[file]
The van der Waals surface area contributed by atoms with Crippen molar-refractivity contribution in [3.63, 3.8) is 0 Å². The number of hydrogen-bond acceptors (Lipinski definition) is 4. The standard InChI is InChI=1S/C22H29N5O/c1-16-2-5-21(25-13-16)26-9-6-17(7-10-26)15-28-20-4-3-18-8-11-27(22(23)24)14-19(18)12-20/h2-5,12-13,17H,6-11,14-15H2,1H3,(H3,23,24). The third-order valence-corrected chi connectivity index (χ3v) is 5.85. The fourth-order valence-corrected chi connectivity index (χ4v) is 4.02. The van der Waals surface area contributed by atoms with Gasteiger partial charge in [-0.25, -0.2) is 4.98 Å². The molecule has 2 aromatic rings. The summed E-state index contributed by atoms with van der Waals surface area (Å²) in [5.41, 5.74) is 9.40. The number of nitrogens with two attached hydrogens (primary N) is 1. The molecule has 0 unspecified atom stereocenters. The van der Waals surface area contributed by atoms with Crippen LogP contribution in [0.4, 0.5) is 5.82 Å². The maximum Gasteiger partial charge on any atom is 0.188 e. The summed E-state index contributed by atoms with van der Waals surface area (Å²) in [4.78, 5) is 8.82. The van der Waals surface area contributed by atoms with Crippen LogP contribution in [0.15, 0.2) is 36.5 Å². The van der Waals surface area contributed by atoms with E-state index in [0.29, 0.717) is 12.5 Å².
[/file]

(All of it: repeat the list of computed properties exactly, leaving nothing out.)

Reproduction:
The van der Waals surface area contributed by atoms with Crippen molar-refractivity contribution in [3.63, 3.8) is 0 Å². The number of hydrogen-bond acceptors (Lipinski definition) is 4. The standard InChI is InChI=1S/C22H29N5O/c1-16-2-5-21(25-13-16)26-9-6-17(7-10-26)15-28-20-4-3-18-8-11-27(22(23)24)14-19(18)12-20/h2-5,12-13,17H,6-11,14-15H2,1H3,(H3,23,24). The third-order valence-corrected chi connectivity index (χ3v) is 5.85. The fourth-order valence-corrected chi connectivity index (χ4v) is 4.02. The van der Waals surface area contributed by atoms with Gasteiger partial charge in [-0.25, -0.2) is 4.98 Å². The molecule has 2 aromatic rings. The summed E-state index contributed by atoms with van der Waals surface area (Å²) in [5.41, 5.74) is 9.40. The number of nitrogens with two attached hydrogens (primary N) is 1. The molecule has 0 unspecified atom stereocenters. The van der Waals surface area contributed by atoms with Crippen LogP contribution in [0.4, 0.5) is 5.82 Å². The maximum Gasteiger partial charge on any atom is 0.188 e. The summed E-state index contributed by atoms with van der Waals surface area (Å²) in [4.78, 5) is 8.82. The van der Waals surface area contributed by atoms with Crippen LogP contribution in [0.15, 0.2) is 36.5 Å². The van der Waals surface area contributed by atoms with E-state index in [0.29, 0.717) is 12.5 Å².